Developing Automated Information Architecture Tests

For even more information about this particular project and experience, check out my blog post on the matter.

Overview

As one of the most important corporate communication priorities of 2016, the HR department at the Inter-American Development Bank went through a website redesign/migration process to modernize their current HR portal and refine their content strategy.

As the technical lead for the project, I wanted to leverage the change to also redefine the content strategy of the website and define a robust new Information Architecture (I.A)


Table of contents

  1. Objective
  2. Users and audience
  3. My role in the project
  4. Design process
  5. Outcomes
  6. Lessons learned

Objective

Problem Domain: How might we leverage the HR website redesign process to ensure our content’s IA is usable and intuitive for our users?


Users and audience

1. IDB Users

The employee population was leveraged both as the users of the test and as the audience of the final product being designed. We relied heavily on them to help us refine the I.A., as they would eventually become the users of such IA to navigate the large and dense content found on the HR website.


My role in the project

As technical lead for the HR Migration and redesign project I found it prudent to also consider a non-disruptive restructuring of the old information architecture (IA).

To do this, I used my web development skills to build a low-cost, interactive user test that would help us measure the effectiveness of our proposed I.A. proposal iterations.


Design Process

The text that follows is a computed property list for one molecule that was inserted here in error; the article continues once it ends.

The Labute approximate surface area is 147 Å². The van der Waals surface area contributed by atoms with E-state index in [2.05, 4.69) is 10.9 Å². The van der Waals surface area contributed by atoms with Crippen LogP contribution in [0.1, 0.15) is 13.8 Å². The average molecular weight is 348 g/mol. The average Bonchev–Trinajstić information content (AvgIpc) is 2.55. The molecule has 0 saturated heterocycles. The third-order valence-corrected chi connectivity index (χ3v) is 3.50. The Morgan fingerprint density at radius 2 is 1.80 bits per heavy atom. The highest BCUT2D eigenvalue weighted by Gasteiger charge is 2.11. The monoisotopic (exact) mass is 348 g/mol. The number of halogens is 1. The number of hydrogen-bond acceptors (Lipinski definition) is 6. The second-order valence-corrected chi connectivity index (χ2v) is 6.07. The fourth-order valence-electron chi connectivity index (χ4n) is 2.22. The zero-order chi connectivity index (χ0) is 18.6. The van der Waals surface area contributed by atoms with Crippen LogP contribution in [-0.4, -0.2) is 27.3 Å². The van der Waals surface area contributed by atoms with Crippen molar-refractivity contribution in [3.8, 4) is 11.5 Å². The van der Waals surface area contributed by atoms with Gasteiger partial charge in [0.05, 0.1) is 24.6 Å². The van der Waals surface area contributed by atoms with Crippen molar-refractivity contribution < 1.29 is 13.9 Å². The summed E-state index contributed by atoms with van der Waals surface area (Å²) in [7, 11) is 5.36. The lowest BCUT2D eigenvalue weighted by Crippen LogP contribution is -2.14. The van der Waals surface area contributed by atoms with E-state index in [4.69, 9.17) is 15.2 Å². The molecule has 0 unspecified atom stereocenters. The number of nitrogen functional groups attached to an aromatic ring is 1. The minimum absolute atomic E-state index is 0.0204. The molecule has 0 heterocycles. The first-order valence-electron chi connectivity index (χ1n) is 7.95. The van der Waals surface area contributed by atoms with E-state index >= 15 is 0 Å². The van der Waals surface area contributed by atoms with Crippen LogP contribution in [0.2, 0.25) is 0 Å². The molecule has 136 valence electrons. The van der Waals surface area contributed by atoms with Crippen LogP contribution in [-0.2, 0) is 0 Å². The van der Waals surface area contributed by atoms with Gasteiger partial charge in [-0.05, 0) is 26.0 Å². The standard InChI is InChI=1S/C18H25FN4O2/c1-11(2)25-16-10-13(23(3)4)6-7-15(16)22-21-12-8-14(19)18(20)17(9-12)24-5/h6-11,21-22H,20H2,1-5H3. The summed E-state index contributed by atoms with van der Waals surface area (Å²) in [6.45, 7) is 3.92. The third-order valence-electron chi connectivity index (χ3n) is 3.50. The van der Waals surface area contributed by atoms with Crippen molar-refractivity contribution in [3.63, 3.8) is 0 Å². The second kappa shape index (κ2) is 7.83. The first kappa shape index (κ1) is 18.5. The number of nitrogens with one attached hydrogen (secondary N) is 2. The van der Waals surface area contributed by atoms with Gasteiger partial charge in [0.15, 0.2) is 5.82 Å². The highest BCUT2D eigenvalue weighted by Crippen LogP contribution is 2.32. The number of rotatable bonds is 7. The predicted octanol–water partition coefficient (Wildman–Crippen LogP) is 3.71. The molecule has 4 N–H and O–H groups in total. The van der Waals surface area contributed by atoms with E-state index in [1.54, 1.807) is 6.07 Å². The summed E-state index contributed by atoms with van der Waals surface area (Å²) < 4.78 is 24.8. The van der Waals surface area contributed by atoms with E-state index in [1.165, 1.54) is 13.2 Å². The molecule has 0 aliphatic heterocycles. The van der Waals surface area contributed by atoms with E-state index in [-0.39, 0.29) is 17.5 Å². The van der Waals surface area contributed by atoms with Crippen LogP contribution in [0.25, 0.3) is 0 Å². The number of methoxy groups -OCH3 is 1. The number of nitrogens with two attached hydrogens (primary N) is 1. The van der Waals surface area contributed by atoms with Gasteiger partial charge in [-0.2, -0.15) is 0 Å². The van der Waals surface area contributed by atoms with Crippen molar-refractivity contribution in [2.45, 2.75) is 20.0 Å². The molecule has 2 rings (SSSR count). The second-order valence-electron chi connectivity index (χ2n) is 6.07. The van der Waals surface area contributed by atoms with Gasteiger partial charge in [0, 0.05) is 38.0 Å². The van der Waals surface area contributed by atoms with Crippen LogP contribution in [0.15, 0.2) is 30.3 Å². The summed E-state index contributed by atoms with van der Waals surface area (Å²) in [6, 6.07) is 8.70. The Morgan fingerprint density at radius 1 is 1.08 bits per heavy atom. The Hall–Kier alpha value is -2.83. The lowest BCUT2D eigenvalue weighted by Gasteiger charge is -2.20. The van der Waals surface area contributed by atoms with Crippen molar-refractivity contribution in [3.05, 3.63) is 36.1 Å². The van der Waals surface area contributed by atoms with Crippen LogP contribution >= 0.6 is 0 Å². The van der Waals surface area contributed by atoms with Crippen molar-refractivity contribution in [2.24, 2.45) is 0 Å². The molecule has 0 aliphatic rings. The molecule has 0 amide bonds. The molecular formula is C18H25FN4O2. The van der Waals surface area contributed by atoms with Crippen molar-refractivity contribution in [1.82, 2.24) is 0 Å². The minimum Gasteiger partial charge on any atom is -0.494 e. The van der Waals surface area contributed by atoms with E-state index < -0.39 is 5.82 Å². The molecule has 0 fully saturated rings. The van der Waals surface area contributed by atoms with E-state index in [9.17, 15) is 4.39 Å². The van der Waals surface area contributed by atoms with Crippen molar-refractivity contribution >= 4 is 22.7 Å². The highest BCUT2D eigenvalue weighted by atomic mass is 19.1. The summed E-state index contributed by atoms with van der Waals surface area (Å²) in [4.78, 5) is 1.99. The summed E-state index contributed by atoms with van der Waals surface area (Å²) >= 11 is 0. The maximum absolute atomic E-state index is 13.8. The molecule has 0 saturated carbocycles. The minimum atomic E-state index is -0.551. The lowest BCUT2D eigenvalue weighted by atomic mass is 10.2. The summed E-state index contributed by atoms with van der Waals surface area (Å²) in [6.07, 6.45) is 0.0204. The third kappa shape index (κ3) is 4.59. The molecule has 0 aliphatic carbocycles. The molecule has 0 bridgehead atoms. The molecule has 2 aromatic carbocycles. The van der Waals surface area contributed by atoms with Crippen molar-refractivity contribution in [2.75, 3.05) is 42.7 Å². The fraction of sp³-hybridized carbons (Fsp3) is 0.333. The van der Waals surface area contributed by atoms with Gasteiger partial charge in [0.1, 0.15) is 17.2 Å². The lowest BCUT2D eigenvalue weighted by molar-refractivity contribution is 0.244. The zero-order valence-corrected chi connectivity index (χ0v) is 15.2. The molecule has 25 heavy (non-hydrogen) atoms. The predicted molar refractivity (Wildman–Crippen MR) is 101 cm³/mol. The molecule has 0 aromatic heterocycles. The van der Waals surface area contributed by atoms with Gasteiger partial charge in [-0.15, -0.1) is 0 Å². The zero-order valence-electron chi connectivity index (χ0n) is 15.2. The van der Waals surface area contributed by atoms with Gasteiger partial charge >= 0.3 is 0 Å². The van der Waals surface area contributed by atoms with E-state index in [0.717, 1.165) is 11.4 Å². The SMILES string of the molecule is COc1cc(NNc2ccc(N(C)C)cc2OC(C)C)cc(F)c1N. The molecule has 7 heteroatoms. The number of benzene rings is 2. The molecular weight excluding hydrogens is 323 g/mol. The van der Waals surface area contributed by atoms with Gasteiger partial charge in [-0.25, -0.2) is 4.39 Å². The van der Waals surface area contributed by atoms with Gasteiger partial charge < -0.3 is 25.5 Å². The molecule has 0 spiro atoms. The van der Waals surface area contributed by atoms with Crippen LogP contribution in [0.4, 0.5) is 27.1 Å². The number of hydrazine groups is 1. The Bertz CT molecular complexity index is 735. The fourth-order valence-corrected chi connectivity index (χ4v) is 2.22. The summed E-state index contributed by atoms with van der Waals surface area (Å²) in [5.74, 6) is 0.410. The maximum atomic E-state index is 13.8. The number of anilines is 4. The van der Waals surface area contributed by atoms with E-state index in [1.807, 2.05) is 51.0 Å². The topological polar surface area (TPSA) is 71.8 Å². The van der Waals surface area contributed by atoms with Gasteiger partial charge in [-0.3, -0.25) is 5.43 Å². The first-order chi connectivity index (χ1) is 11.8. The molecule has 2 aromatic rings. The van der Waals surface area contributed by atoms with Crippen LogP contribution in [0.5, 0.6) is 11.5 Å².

1. Define draft I.A.

First, I worked with the rest of the team on the first draft of what we thought would be a logical organization of the content available on the website.

One that draft was defined, it was time to map it onto the interactive test.

2. Develop the interactive test

The test application is an interactive quiz, hosted on a webpage, that presented the test-taker with use case scenarios. For instance:

I am an employee looking for a Career Development workshop”.

After reading this use case the test-taker had to use the navigation bar at the top to find the child-level page where he/she thought the content related to the use-case was located.

I built this interactive test using standard web technologies, leveraging CSS and JavaScript frameworks (Bootstrap and jQuery) to reduce development time and costs.

The test was hosted on Codepen.io for easy distribution and deployment.

3. Test the prototype

Once the test was build, we sent it out (with instructions) to a selected sample of target users. We asked them to take the test, and send us back their results “report card”.

As the test-taker clicked around and “digged” for the link that fulfilled the question’s scenario, the application counted the number of clicks a particular user needed to solve the current use-case scenario.

Ideally, the user should have taken between 2-3 clicks to find the right link. Anything above 4 clicks was worth reconsidering, and anything that took more than 5 clicks to find had to be relocated.

As the test-taker clicked around and “digged” for the link that fulfilled the question’s scenario, the application counted the number of clicks a particular user needed to solve the current use-case scenario.

Outcomes

  • We had a successful testing experience. Much of our assumptions were validated, and some were invalidated (which is always great to catch early).
  • A second iteration of testing was done in order to test the improvement of the IA
Heat map results of IA test
After test is taken, a heat map report is shown to the user.

Lessons learned

1

Always test. Even if your gut feeling is making you feel easy about design decisions, it’s always a good idea to run the decision by someone using a prototype.

2

Users appreciate being part of the design process. We got a lot of e-mails thanking us for taking such a user-centered approach in the redesign process of the HR website. Leverage the User-Designer relationship!